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eAlert

<p>To date, 12 states have proposed conducting demonstrations that add work requirements to Medicaid, and the federal government has approved three of them. In a new<em> To the Point </em>post<em>,</em> George Washington University’s Sara Rosenbaum and colleagues examine how these requirements would affect low-income older adults – many of whom are in poor health or have one or more chronic conditions.</p><p>Most state waiver proposals set an upper age limit on their work requirements, but the maximum age can range from 50 to 65. While the Trump administration expects states to exempt people who are medically frail, many sicker older adults will need to continually provide updated clinical evidence to maintain their exemption.  </p>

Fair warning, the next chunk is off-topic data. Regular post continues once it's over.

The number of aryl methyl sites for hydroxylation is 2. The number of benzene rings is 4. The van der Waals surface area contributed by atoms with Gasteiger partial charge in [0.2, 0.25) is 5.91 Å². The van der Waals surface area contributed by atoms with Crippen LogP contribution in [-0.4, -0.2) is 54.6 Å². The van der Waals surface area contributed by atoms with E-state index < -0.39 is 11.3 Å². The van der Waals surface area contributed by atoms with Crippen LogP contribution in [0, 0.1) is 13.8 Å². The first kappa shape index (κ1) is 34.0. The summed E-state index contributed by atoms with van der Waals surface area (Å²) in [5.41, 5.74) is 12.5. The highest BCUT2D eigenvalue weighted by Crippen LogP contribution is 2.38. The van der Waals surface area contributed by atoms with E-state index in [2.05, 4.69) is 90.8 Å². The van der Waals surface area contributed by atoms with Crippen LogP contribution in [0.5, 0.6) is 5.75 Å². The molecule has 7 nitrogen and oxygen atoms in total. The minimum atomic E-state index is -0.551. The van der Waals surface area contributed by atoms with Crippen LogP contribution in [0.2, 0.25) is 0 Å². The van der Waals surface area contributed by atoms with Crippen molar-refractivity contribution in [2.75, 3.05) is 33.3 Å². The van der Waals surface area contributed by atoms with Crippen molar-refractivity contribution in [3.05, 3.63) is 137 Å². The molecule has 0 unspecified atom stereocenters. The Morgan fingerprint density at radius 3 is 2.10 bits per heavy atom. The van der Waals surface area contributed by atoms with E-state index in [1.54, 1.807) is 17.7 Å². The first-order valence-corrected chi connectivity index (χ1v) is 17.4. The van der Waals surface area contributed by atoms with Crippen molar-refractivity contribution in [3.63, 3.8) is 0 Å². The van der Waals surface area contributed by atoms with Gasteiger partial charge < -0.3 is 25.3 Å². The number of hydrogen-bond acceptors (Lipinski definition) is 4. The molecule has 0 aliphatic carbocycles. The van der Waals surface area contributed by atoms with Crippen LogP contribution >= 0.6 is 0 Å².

<p>The authors suggest that a policy option would be to exempt people age 50 and older from work requirements, as three states have done. Failing to do so, say the authors, “will not only greatly increase the number of people in poor health facing the burden of a medical exemption justification but will also add to the strain placed on physicians and clinics serving medically underserved communities.”   </p>